What Darren Waller's retirement means for the New York Giants



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EAST RUTHERFORD, N.J. — The trade for Darren Waller looked like a steal. The New York Giants were getting a Pro Bowl-caliber tight end to complement quarterback Daniel Jones for nothing more than a third-round pick.

It seemed like the perfect solution for a team that was coming off a playoff appearance (and wild-card win), but still needed more weapons alongside running back Saquon Barkley, even if it came with some risk. Waller came with injury and reliability issues, but general manager Joe Schoen figured it was worth a shot.

Just over one year later, the trade looks like a steal for the Las Vegas Raiders. The Giants wasted that third-round pick that came from the trade of Kadarius Toney to the Kansas City Chiefs.

Waller provided the Giants just over 500 yards and one touchdown before informing the team he is retiring, a source told ESPN on Sunday.

The Giants traded for Waller last offseason to be the Giants’ No. 1 receiver. It was the best solution at the time to a difficult situation after the organization had just signed Jones to a four-year, $160 million extension. They needed something in the short term to support their newly paid quarterback and the high-end wide receiver market wasn’t strong.

“You do a deal with Daniel and you see how it was structured, so you try to expedite the process and give him a chance to succeed,” Schoen said earlier this year of adding veteran receivers like Waller and Parris Campbell last offseason.

In theory, it made sense. Jones was on another two-year trial period off the best season of his career and a healthy, revived Waller could help. The Pro Bowl tight end was twice a 1,000-yard receiver and the Giants needed that to help Barkley.

But Waller also came with tremendous risk.

He has played more than 12 games just twice in nine professional seasons with the Giants, Raiders and Baltimore Ravens for a variety of reasons, including injury and suspension. More recently, it has been injuries. He retires now after one pedestrian, injury-filled year in New York where he took the entire spring away from the team to make this decision.

The Giants knew at the end of last season that Waller was contemplating retirement and have been operating as if he wasn’t going to return. They drafted a tight end Theo Johnson in the fourth round and signed two others, Chris Manhertz and Jack Stoll, in free agency.

Daniel Bellinger will slide back into his pre-Waller role, and more will likely be expected from Johnson and former wide receiver Lawrence Cager in the pass-catching tight ends role. Johnson and Cager are among the players who have received first-team offense opportunities this spring.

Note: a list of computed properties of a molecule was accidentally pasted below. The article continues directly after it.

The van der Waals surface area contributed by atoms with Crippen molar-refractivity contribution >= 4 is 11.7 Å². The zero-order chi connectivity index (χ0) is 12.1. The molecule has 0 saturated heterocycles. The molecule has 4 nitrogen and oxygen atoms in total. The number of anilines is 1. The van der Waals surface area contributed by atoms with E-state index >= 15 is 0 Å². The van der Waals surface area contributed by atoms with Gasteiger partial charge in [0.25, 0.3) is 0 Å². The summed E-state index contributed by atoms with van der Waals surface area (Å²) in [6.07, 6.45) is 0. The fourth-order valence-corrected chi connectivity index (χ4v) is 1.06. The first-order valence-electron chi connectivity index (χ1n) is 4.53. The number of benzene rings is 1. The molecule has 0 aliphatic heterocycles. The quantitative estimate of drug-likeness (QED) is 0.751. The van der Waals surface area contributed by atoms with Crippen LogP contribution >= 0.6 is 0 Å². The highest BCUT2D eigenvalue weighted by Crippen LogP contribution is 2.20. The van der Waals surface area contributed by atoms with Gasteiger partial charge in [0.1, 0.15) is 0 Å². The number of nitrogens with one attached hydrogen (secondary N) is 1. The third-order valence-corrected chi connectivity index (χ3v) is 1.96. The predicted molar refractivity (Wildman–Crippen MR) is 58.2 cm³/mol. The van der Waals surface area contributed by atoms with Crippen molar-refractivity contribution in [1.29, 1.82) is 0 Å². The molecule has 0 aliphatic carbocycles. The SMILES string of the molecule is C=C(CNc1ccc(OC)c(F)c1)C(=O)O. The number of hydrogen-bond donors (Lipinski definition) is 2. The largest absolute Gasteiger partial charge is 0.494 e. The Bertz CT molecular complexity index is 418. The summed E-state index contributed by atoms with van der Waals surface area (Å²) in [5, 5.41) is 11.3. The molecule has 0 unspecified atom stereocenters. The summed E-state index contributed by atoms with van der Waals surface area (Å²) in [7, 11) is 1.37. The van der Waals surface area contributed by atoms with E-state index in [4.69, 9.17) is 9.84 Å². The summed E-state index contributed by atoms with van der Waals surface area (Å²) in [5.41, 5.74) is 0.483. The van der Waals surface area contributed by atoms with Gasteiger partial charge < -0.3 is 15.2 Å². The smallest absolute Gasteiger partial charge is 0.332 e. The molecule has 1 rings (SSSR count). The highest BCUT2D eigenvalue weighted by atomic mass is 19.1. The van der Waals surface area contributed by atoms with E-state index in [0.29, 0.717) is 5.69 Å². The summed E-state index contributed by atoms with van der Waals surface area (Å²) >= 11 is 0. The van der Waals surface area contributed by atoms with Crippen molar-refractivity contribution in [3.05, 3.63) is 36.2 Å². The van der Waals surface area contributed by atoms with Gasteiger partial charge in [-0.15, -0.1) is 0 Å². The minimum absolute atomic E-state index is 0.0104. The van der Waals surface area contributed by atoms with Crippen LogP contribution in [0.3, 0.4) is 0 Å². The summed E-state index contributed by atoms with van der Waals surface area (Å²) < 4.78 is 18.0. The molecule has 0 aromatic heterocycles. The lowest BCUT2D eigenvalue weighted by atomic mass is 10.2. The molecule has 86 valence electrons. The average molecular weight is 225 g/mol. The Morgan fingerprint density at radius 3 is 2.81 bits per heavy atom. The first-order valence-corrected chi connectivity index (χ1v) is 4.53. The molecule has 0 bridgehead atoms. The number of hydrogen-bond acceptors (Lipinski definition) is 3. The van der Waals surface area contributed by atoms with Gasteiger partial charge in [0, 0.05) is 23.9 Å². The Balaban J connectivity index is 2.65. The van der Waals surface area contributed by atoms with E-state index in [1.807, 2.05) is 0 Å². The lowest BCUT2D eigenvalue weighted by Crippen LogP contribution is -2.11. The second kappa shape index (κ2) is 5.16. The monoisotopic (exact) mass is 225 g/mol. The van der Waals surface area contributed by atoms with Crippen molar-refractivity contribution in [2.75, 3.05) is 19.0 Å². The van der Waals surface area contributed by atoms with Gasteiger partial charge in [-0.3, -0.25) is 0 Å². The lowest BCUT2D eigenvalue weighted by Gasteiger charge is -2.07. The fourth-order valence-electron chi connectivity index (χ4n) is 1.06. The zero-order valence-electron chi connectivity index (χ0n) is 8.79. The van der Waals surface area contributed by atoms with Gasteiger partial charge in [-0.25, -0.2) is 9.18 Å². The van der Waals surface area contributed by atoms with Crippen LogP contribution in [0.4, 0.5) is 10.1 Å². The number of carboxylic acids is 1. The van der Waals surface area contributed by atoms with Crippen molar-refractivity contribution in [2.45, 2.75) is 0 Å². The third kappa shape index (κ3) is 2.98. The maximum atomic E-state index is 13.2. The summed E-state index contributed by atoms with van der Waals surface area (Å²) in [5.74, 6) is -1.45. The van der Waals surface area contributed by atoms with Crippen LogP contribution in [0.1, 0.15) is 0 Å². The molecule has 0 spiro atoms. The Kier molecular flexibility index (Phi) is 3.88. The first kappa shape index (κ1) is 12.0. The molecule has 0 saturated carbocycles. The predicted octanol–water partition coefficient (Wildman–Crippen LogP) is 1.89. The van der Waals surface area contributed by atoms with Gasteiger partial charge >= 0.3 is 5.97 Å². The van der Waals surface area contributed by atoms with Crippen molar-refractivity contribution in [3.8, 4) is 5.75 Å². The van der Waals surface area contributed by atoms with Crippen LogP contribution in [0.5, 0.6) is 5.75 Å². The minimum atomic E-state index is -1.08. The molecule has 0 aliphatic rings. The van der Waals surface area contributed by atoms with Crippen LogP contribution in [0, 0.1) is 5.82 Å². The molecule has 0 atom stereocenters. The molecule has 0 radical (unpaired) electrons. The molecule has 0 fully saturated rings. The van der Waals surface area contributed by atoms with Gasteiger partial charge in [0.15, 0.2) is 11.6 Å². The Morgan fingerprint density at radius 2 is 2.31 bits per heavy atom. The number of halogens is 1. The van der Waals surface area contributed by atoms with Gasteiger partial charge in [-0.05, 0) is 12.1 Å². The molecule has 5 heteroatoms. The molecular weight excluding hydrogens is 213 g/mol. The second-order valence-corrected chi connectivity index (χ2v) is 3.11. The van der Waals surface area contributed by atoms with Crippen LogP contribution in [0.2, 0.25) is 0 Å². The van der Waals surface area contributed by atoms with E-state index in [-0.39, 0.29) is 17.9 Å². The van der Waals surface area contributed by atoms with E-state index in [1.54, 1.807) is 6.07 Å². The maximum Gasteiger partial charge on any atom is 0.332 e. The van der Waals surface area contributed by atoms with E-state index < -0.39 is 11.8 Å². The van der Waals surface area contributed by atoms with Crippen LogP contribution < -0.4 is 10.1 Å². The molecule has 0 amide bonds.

But the biggest onus might land on first-round pick Malik Nabers.

For the Giants to have any chance of evolving into an average offense (they finished 29th overall last season), they will need him to be a No. 1 receiver immediately. There isn’t the supporting cast for another veteran to take the pressure off the dynamic rookie out of LSU, who the Giants drafted No. 6 in this year’s draft.

Wide receiver Darius Slayton and running back Devin Singletary have already proven to be quality NFL players. Wide receivers Jalin Hyatt and Wan’Dale Robinson have potential to get there as well. But none are take-over-the-game type of players.

Waller once was. The Giants were expecting that, even if it was only in spurts. He was 30 years old at the time of the trade and under contract for three more seasons.

Schoen and Co. were clearly hoping for at least two because they moved money back in his contract expecting him to be a part of their future. The Giants gain $11.9 million in cap space this season, but have dead money hits totaling $6.6 million this year and next.

Instead of a multi-year contribution, all the Giants received was 52 catches for 552 yards and one touchdown in 12 games. He struggled with a hamstring injury last season, an injury that ultimately led to his departure from the Raiders.

“Things didn’t work out last year, just based on health,” Las Vegas owner Mark Davis said after the trade. “You know, we didn’t quite get the Darren Waller that could have really helped us even more.”

Perhaps the Giants should have been paying closer attention. Waller admittedly was frustrated by the hamstring problems last year. He spent this spring concentrating on his music and questioning his desire to play.

It leaves the Giants without last year’s top weapons — Barkley and Waller — and puts even more pressure on Schoen and coach Brian Daboll.



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